AEI Scholars Bookend the Witness Table at Senate Finance Committee

Last week, I had the privilege of being one of four witnesses invited to testify at the Senate Finance Committee’s wide-ranging hearing on reforms to the individual income tax. Sitting down the witness table from me was AEI visiting fellow Ramesh Ponnuru. Our testimonies approached tax reform from different vantage points. Ponnuru homed in on one tax policy — what he calls the “parent tax” — and made a clear case for the expansion of the child tax credit as a remedy. I gave a broader view of tax reform principles and the importance of broadening the tax base (that is, limiting deductions, exclusions, and credits).

Testimony: The Opportunities for Individual Tax Reform

The opportunity for fundamental and comprehensive tax reform is before this Committee for the first time in many decades. As every Member of this Committee well knows, the tax code has frequently and sometimes significantly changed over the last 30 years, but not since 1986 has it been truly reformed in a manner that sought to broaden the base – that is, eliminate special deductions, credits, and exclusions– while lowering statutory tax rates. As Senators Hatch, Wyden, Roberts, and Grassley know firsthand, that legislative process was arduous and sometimes controversial, but the 1986 Tax Reform Act did result in a simpler income tax code with a broader tax base and significantly lower statutory tax rates.

AEI Tax Brief: Child Tax Credit Options

Under current law, a taxpayer can claim a Child Tax Credit (CTC) of up to $1,000 for each qualified child under 17 years of age. The credit amount is dependent on the taxpayer’s modified adjusted gross income. If the CTC is greater than the amount of taxes owed, taxpayers may be eligible for the partially refundable Additional Child Tax Credit.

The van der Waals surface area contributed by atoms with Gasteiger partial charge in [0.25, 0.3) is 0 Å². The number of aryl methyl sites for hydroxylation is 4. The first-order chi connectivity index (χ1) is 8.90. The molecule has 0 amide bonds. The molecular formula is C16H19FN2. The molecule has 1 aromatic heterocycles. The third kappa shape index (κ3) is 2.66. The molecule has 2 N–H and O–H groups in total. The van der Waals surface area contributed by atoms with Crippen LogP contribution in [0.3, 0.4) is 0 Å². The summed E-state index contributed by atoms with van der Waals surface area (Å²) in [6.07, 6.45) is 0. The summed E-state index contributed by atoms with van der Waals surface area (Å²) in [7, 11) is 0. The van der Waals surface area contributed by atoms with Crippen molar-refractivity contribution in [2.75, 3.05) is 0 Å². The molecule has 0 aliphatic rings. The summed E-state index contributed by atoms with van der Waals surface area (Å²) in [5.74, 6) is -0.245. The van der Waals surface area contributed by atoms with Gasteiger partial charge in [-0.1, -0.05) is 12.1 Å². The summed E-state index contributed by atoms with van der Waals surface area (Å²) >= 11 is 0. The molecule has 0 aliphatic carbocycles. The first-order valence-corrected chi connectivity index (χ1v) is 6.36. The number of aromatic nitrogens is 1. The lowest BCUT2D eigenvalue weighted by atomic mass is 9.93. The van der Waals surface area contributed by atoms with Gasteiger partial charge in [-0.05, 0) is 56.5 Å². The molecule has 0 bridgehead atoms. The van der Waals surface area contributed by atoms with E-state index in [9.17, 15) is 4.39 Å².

AEI Tax Brief: Repealing the Personal Exemption

Under current law, a taxpayer can claim a personal exemption for themself, his or her spouse, and each qualified dependent. The personal exemption amount for 2017 will be $4,050. The actual benefit depends on the taxpayer’s marginal tax rate and gross income. Taxpayers can also claim a standard deduction as an alternative to itemizing deductions. In 2017, the standard deduction will be $6,350 for single filers, $9,350 for head-of-household filers, and $12,700 for married couples filing jointly.

Trump Says His Tax Break Will Get Companies to Hire More Workers. Companies Say It Won’t.

“Trump wants to bring that money back to the United States to spur jobs and growth, and he’s been aggressively pitching a plan to offer companies a large tax break if they bring all those dollars back to America soon. Under Trump’s proposal, companies would only have to pay a 10 percent tax on money they bring back — a process often called ‘repatriation’ — rather than the usual 35 percent. . . . The [George W. Bush] White House tried this once before, and the results were grim. . . . “

3 Reasons Why Tax Reform Could Have Unintended Consequences

[Alex] Brill estimated that of all the money saved by local and state taxpayers with this deduction, 89 percent comes from those with incomes of $100,000 or higher. “In other words, the policy itself is highly regressive,” Brill told the Senate Finance Committee in prepared testimony Sept. 14. “It is available only to the minority of taxpayers who itemize their taxes (generally higher-income taxpayers) and is more valuable to taxpayers in higher tax brackets.””

Economist Warns of Dire Consequences if Tax Reform Stalls

“[Alex Brill] emphasized that Congress’s tax reform timeline should not be dictated by attempts to ‘micromanage the quarter-by-quarter performance of the U.S. economy.’ Still, Brill acknowledged that it’s politically important to prioritize and maintain momentum on tax reform. ‘Moving slowly raises the risk that the process will never conclude,’ he said.”

MGA’s Alex Brill on CNBC’s Squawk Box

“I see the speech yesterday as the president’s strongest commitment into engaging in this policy process…. We are eight months into the administration…. But I am hopeful this is the beginning, as the president said, the kick off I think of a concerted effort to move from the tax code we have to a kind tax code that republicans have been talking about for well more than a year now. One with a broader base and lower rates.”